Reproductive Health, Serum Dixon, and P450 Genes in Vietnam Veterans

EPA Grant Number: R825817
Title: Reproductive Health, Serum Dixon, and P450 Genes in Vietnam Veterans
Investigators: Sweeney, Anne , Cooper, Sharon , Denison, Michael , Symanski, Elaine , Wu, Xifeng , Wun, Chuan-Chuan
Current Investigators: Sweeney, Anne , Cooper, Sharon , Denison, Michael , Junco, Deborah del , Symanski, Elaine , Wu, Xifeng , Wun, Chuan-Chuan
Institution: The University of Texas at Houston
EPA Project Officer: Hahn, Intaek
Project Period: November 19, 1997 through November 18, 2000 (Extended to November 30, 2002)
Project Amount: $874,195
RFA: Issues in Human Health Risk Assessment (1997) RFA Text |  Recipients Lists
Research Category: Health Effects , Human Health Risk Assessment , Health


In the 1996 update by the Institute of Medicine's Committee to Review the Health Effects in Vietnam Veterans of Exposure to Herbicides, it was concluded that there was "limited/suggestive evidence" of an association between paternal herbicide exposure and spina bifida in the offspring of male Vietnam veterans. Much of the concern is with regard to the dioxin contamination present in herbicides used during the Vietnam War. Dioxin exposure, however, is not limited to Vietnam veterans and a "safe threshold" for dioxin exposure has never been established for the U.S. general population. The contradictory findings of previous research relating dioxin and adverse reproductive effects may be due in part to the absence of a genetic susceptibility component to identify high-risk subpopulations. The proposed case-control study is designed to test the hypothesis that the interaction between parental P450 genotype and dioxin exposure increases the risk of neural tube defects (NTDs), using Vietnam era veterans as the study population.


A listing of all NTDs diagnosed in the U.S. between 1965-1990 will be obtained from birth certificates, fetal death certificates and death certificates (for older offspring). This interval represents the majority of childbearing years for Vietnam era veterans. Vietnam era and theater service will be ascertained through linkage with Department of Defense and Department of Veterans Affairs databases. Cases (a veteran parent of an offspring with an NTD born between 01/01/65-01/01/90) and controls (a veteran parent of a liveborn infant free of NTDs) will be selected from pregnancies in which either parent was a Vietnam era veteran. An Exposure Index that has been developed based on military occupational specialty, the years served in Vietnam, and service in Vietnam for women veterans will classify all subjects. Individuals will be selected from the high, medium, and low exposure probability strata for the in-depth case-control evaluation phase. Current addresses for selected participants will be obtained through an existing interagency agreement with NIOSH, the IRS, the SSA, and the Department of Veterans Affairs. Participants will be asked to complete a mailed questionnaire detailing demographic and lifestyle characteristics, and medical, reproductive, occupational, and military histories. A blood sample will be collected at the VA Medical Center or outpatient clinic located nearest to the participant's home. All the samples will be subjected to a bioassay for detection of total dioxin-like activity. A subset of the samples, including all with readily detectable dioxin-like activity as well as a random sample of the remaining serum specimens, will undergo a quantitative dioxin analysis. In addition, all samples will be analyzed for CYP1A1 genotyping. One method will reveal Msp1 polymorphisms; the second detects an A/G substitution on exon 7 of the CYP1A1 gene, the genetic basis of an isoleucine/valine substitution. Data analysis will include crude and adjusted odds ratios for NTDs and high versus low dioxin levels as determined by the bioassay. Odds ratios for NTDs and each type of P450 allele will be calculated to test the hypothesis that among NTD-affected pregnancies, there will be a higher proportion of subjects with the variant allele compared with pregnancies in the control group. Finally, a multivariate analysis will be conducted to test for the interaction between P450 genotype and serum dioxin level and association with NTDs.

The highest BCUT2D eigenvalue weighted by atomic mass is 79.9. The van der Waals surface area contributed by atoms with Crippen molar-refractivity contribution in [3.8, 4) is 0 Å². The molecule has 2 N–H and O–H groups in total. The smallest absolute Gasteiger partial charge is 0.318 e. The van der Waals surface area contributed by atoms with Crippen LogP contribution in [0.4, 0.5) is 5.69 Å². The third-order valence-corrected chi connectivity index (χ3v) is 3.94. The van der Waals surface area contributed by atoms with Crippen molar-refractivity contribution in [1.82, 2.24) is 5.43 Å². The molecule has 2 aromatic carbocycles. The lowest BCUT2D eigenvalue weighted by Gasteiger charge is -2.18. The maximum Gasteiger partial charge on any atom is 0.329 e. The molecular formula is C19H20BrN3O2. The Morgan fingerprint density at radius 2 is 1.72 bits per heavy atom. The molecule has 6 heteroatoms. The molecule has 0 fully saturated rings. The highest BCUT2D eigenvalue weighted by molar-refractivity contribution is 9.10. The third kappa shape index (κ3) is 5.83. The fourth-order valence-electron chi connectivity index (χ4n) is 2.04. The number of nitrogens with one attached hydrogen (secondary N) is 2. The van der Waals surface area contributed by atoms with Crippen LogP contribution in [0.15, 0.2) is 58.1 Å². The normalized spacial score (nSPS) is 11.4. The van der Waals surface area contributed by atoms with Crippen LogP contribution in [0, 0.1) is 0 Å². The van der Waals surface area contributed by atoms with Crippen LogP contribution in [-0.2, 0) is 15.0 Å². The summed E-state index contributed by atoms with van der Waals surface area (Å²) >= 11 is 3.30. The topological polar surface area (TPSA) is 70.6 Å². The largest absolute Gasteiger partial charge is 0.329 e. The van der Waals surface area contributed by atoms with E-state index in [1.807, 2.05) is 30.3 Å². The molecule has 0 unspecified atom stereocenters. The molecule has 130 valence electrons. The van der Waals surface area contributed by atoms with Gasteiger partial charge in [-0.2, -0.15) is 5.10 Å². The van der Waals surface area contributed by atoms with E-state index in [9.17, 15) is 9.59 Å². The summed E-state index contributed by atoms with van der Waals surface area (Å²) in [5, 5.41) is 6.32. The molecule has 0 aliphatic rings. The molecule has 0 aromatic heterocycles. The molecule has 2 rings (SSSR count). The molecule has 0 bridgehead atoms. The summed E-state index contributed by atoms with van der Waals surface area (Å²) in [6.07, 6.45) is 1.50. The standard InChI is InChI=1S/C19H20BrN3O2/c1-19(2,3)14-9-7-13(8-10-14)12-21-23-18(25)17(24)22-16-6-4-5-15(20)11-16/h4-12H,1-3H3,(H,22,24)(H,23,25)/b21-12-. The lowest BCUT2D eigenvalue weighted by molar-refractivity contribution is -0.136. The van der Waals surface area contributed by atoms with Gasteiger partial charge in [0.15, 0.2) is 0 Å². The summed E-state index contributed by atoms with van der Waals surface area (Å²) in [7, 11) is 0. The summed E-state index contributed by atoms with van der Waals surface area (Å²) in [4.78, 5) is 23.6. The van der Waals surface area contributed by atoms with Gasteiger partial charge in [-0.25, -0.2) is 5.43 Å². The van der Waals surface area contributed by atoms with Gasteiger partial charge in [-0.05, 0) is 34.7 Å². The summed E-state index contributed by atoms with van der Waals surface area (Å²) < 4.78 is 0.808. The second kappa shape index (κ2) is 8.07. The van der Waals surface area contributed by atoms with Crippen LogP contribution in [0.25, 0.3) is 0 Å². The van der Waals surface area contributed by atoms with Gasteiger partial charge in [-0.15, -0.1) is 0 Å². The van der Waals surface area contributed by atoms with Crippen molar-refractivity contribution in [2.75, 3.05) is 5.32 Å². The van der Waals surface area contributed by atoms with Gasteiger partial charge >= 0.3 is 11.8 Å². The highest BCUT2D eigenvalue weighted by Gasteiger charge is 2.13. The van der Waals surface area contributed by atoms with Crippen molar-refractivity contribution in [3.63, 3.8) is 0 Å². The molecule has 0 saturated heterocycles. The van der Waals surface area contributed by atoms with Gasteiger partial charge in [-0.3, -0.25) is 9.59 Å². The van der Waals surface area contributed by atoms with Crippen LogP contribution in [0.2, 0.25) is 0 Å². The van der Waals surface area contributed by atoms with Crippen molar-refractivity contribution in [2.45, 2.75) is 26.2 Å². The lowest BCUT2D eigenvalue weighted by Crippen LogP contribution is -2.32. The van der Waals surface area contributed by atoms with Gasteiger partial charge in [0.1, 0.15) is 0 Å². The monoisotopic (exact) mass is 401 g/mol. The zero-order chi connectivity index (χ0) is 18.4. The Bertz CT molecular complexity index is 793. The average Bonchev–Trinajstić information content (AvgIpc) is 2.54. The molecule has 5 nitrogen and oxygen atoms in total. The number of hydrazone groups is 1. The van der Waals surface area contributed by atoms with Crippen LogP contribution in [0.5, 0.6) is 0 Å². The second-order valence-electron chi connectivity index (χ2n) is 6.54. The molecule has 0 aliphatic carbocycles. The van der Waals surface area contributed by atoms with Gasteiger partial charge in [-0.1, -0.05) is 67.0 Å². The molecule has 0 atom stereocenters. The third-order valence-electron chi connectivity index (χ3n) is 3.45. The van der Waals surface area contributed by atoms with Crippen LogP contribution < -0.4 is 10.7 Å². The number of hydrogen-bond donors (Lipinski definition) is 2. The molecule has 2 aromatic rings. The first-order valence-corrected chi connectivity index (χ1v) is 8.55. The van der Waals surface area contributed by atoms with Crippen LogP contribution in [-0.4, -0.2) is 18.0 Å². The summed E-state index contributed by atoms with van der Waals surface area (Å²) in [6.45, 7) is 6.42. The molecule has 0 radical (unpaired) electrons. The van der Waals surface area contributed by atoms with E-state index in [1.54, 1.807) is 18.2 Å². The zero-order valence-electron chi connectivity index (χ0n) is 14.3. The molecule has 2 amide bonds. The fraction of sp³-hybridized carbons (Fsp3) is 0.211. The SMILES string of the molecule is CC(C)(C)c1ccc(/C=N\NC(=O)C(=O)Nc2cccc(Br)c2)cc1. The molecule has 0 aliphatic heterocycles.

Expected Results:

This study will provide the first assessment of dioxin exposure among female Vietnam veterans and permit the evaluation of a maternally mediated effect. The study will also include Vietnam veterans who served in the earlier years of the conflict (1962-1966); an important group underrepresented in previous studies of Agent Orange exposure and health effects. Finally, this represents the first attempt to examine an underlying genetic susceptibility component to dioxin toxicity resulting in an adverse reproductive event.

Publications and Presentations:

Publications have been submitted on this project: View all 3 publications for this project

Supplemental Keywords:

neural tubedefects, dioxin, hersbicides, genetic polymorphisms, veterans, susceptibility, RFA, Health, Scientific Discipline, Toxics, Genetics, Epidemiology, Chemistry, pesticides, Risk Assessments, Susceptibility/Sensitive Population/Genetic Susceptibility, genetic susceptability, Biology, dioxin, sensitive populations, Vietnam veterans, spina bifida, P450 genes, exposure, human exposure, genetic polymorphisms, environmentally caused disease, human susceptibility, reproductive health, herbicides, dioxin exposure, genetic susceptibility

Progress and Final Reports:

  • 1998 Progress Report
  • 1999 Progress Report
  • 2000 Progress Report
  • 2001 Progress Report
  • 2002
  • Final Report